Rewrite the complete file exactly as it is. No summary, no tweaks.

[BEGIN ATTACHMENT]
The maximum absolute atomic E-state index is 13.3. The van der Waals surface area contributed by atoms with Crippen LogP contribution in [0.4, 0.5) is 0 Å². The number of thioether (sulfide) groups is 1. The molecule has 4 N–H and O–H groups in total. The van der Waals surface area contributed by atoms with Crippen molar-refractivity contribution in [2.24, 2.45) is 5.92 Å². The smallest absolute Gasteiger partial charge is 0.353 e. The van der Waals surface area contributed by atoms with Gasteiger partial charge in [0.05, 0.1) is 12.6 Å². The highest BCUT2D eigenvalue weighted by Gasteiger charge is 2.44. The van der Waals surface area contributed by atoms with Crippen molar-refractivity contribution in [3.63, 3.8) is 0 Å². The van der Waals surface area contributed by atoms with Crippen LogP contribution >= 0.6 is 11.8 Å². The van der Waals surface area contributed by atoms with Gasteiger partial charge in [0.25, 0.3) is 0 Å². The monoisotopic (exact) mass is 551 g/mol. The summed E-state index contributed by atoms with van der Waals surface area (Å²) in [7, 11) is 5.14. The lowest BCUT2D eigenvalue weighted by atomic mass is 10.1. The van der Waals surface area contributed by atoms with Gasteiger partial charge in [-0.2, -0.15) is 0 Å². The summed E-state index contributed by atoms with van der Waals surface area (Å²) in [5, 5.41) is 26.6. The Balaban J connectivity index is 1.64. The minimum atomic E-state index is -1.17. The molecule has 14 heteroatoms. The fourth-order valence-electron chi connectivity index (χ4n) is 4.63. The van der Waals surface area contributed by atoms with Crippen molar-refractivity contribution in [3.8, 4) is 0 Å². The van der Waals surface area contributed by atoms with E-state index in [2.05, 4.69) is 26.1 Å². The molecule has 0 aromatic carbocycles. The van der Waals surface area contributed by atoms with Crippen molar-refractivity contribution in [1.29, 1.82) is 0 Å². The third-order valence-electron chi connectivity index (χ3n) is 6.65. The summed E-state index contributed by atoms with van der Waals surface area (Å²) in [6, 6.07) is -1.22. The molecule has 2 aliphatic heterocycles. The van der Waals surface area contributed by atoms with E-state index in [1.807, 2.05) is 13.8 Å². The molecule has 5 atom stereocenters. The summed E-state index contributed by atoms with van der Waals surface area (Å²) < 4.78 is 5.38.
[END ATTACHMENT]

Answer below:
The maximum absolute atomic E-state index is 13.3. The van der Waals surface area contributed by atoms with Crippen LogP contribution in [0.4, 0.5) is 0 Å². The number of thioether (sulfide) groups is 1. The molecule has 4 N–H and O–H groups in total. The van der Waals surface area contributed by atoms with Crippen molar-refractivity contribution in [2.24, 2.45) is 5.92 Å². The smallest absolute Gasteiger partial charge is 0.353 e. The van der Waals surface area contributed by atoms with Gasteiger partial charge in [0.05, 0.1) is 12.6 Å². The highest BCUT2D eigenvalue weighted by Gasteiger charge is 2.44. The van der Waals surface area contributed by atoms with Crippen molar-refractivity contribution in [3.63, 3.8) is 0 Å². The van der Waals surface area contributed by atoms with Crippen LogP contribution >= 0.6 is 11.8 Å². The van der Waals surface area contributed by atoms with Gasteiger partial charge in [0.25, 0.3) is 0 Å². The monoisotopic (exact) mass is 551 g/mol. The summed E-state index contributed by atoms with van der Waals surface area (Å²) in [7, 11) is 5.14. The lowest BCUT2D eigenvalue weighted by atomic mass is 10.1. The van der Waals surface area contributed by atoms with Gasteiger partial charge in [-0.2, -0.15) is 0 Å². The summed E-state index contributed by atoms with van der Waals surface area (Å²) in [5, 5.41) is 26.6. The Balaban J connectivity index is 1.64. The minimum atomic E-state index is -1.17. The molecule has 14 heteroatoms. The fourth-order valence-electron chi connectivity index (χ4n) is 4.63. The van der Waals surface area contributed by atoms with Crippen molar-refractivity contribution in [3.8, 4) is 0 Å². The van der Waals surface area contributed by atoms with E-state index in [2.05, 4.69) is 26.1 Å². The molecule has 0 aromatic carbocycles. The van der Waals surface area contributed by atoms with Crippen molar-refractivity contribution in [1.29, 1.82) is 0 Å². The third-order valence-electron chi connectivity index (χ3n) is 6.65. The summed E-state index contributed by atoms with van der Waals surface area (Å²) in [6, 6.07) is -1.22. The molecule has 2 aliphatic heterocycles. The van der Waals surface area contributed by atoms with E-state index in [1.807, 2.05) is 13.8 Å². The molecule has 5 atom stereocenters. The summed E-state index contributed by atoms with van der Waals surface area (Å²) < 4.78 is 5.38.